Looking at the text, it is clear beginning from Act I that Hamlet makes a conscious decision to feign madness, which is to act as though he has lost all reason and rationality. What is unspoken in the text, though a large part of cultural Renaissance life, is the conflict between the cultural view and the Protestant view of revenge killing.
Hamlet is clearly a dedicated Protestant because he has been away at university in Witenberg. Wittenberg houses the university at which Protestant reformer Martin Luther was educated and at which he later taught as a professor. The late King Hamlet was clearly not a Protestant--or at least not to the extent to which Hamlet is--since his dying mission is to coerce his son into playing his culturally required (but religiously denied) role of committing revenge killing to avenge the assassination by Claudius.
Fortinbras illustrates perfectly the culturally required reaction of a son whose father has been murdered. This reaction is even more profoundly required of a Prince whose King/Father has been assassinated. Hamlet is placed in a harrowing position: It's not a mere act he has to choose to perform or not; it is a spiritual action that has the potential, in his mind, to damn him to hell everlasting.
For this reason, Hamlet must be sure to an irreproachable degree that he understands the Ghost's identity correctly and the guilt of Claudius correctly [add to this the personal and spiritual horror Hamlet feels in seeing his mother marry in opposition to Catholic and Protestant religious precepts that disallow marriage between a man and woman formerly related by marriage (in other words, the brother- or sister-in-law)]. Even then he must have the courage to abandon his spiritual beliefs to honor his cultural duty as imposed upon him by the Ghost, who, in Hamlet's eyes, is a harbinger of evil and horror, for no matter which way Hamlet turns, he is doomed: He is doomed to dishonor King, Father, and country or he is doomed to dishonor and disobey the precepts and commands of his religion and God.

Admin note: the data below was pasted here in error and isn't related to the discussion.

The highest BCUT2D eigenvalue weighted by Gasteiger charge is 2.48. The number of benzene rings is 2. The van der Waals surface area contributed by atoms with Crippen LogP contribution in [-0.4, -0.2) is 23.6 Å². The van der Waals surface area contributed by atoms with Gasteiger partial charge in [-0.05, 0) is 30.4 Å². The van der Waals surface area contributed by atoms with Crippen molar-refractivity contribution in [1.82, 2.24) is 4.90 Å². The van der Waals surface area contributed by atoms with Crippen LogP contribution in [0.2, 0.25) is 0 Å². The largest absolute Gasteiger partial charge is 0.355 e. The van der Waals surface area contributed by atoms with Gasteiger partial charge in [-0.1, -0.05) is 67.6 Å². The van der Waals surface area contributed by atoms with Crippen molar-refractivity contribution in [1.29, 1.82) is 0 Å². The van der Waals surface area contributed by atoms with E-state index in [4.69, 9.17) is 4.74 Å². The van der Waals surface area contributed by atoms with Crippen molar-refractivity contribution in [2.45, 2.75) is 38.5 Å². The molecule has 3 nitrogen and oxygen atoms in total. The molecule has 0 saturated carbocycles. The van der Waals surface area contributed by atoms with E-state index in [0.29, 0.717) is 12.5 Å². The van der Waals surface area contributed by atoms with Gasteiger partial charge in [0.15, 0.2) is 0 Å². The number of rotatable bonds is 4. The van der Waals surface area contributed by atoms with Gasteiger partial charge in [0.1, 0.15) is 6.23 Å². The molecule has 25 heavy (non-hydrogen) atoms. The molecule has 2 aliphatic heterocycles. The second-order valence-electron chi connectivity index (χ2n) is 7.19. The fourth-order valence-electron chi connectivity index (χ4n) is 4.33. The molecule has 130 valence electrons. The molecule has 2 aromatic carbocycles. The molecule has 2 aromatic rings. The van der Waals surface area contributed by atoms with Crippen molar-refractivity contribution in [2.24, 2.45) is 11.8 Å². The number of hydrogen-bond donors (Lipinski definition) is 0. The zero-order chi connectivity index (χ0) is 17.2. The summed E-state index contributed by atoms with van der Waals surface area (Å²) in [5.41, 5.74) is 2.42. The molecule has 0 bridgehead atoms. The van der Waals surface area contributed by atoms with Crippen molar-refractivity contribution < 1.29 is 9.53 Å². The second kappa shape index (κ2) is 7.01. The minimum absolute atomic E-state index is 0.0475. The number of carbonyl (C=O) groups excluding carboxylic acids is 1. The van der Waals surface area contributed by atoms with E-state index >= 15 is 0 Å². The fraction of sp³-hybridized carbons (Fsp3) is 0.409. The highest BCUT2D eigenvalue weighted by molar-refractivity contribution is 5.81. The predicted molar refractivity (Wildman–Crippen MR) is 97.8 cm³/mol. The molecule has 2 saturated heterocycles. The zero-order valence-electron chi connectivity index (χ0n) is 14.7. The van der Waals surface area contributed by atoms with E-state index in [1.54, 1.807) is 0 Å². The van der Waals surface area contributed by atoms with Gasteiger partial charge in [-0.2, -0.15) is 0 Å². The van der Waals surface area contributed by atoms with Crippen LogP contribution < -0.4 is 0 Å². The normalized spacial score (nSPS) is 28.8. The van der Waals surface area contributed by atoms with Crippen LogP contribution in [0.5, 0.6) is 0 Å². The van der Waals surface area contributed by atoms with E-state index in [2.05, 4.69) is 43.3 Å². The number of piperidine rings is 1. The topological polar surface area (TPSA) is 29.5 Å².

If there is any true madness, the madness comes form this: Hamlet is caught between the proverbial rock and hard place. His life is dammed and doomed no matter what he does. He eventually quits trying to choose and simply acts according to the cultural example Fortinbras sets before him. All die as a result of Hamlet's reaction to Fortinbras' example. This seems to condemn the cultural requirement for revenge even though Fortinbras carries it off with such aplomb and with such honor.
Even though cultural requirements--represented in Fortinbras (thus the significant similarities and striking differences between Fortinbras and Hamlet)--win out in the end and seem to reign supreme as correct norms of action, there remains an underlying question: While all appearances indicate that revenge killing is the correct path to take, needing no contemplation prior to action, is this really true? Is it really true that revenge killing is right whereas religious beliefs, which give God the power of revenge and humans the duty of mercy, are wrong?
If there is true madness in Hamlet, then surely it stems from trying to know and understand the answer to this question, especially since it is no less than God and King/Father who are pressing against him from two opposing sides; who are creating the rock and the hard place that he is caught between.